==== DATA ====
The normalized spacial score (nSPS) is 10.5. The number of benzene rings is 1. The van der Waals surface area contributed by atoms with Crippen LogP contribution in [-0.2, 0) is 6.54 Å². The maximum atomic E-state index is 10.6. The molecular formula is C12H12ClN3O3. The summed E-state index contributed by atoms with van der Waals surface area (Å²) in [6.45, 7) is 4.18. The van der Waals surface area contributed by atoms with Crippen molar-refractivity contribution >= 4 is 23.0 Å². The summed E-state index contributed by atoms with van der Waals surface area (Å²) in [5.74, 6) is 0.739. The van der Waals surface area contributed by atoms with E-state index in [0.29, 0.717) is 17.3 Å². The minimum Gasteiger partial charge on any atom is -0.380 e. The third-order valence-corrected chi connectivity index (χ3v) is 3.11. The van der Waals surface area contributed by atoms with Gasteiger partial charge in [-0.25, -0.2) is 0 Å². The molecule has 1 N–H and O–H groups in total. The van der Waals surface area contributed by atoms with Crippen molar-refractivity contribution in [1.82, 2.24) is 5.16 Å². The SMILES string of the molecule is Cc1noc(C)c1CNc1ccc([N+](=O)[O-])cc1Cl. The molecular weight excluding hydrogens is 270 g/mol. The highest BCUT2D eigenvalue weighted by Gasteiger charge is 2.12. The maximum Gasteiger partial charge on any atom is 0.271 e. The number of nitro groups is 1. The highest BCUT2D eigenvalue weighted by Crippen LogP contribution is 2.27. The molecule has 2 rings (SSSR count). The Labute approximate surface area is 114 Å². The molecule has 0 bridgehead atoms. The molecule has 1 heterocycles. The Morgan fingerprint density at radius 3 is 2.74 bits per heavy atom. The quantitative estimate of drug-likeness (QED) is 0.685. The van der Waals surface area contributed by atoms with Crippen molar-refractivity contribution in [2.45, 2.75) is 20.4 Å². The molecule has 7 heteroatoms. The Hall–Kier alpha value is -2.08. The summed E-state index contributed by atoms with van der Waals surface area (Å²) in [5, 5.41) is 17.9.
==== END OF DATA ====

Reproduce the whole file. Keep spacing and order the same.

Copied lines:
The normalized spacial score (nSPS) is 10.5. The number of benzene rings is 1. The van der Waals surface area contributed by atoms with Crippen LogP contribution in [-0.2, 0) is 6.54 Å². The maximum atomic E-state index is 10.6. The molecular formula is C12H12ClN3O3. The summed E-state index contributed by atoms with van der Waals surface area (Å²) in [6.45, 7) is 4.18. The van der Waals surface area contributed by atoms with Crippen molar-refractivity contribution >= 4 is 23.0 Å². The summed E-state index contributed by atoms with van der Waals surface area (Å²) in [5.74, 6) is 0.739. The van der Waals surface area contributed by atoms with E-state index in [0.29, 0.717) is 17.3 Å². The minimum Gasteiger partial charge on any atom is -0.380 e. The third-order valence-corrected chi connectivity index (χ3v) is 3.11. The van der Waals surface area contributed by atoms with Gasteiger partial charge in [-0.25, -0.2) is 0 Å². The molecule has 1 N–H and O–H groups in total. The van der Waals surface area contributed by atoms with Crippen molar-refractivity contribution in [1.82, 2.24) is 5.16 Å². The SMILES string of the molecule is Cc1noc(C)c1CNc1ccc([N+](=O)[O-])cc1Cl. The molecular weight excluding hydrogens is 270 g/mol. The highest BCUT2D eigenvalue weighted by Gasteiger charge is 2.12. The maximum Gasteiger partial charge on any atom is 0.271 e. The number of nitro groups is 1. The highest BCUT2D eigenvalue weighted by Crippen LogP contribution is 2.27. The molecule has 2 rings (SSSR count). The Labute approximate surface area is 114 Å². The molecule has 0 bridgehead atoms. The molecule has 1 heterocycles. The Morgan fingerprint density at radius 3 is 2.74 bits per heavy atom. The quantitative estimate of drug-likeness (QED) is 0.685. The van der Waals surface area contributed by atoms with Crippen molar-refractivity contribution in [2.45, 2.75) is 20.4 Å². The molecule has 7 heteroatoms. The Hall–Kier alpha value is -2.08. The summed E-state index contributed by atoms with van der Waals surface area (Å²) in [5, 5.41) is 17.9.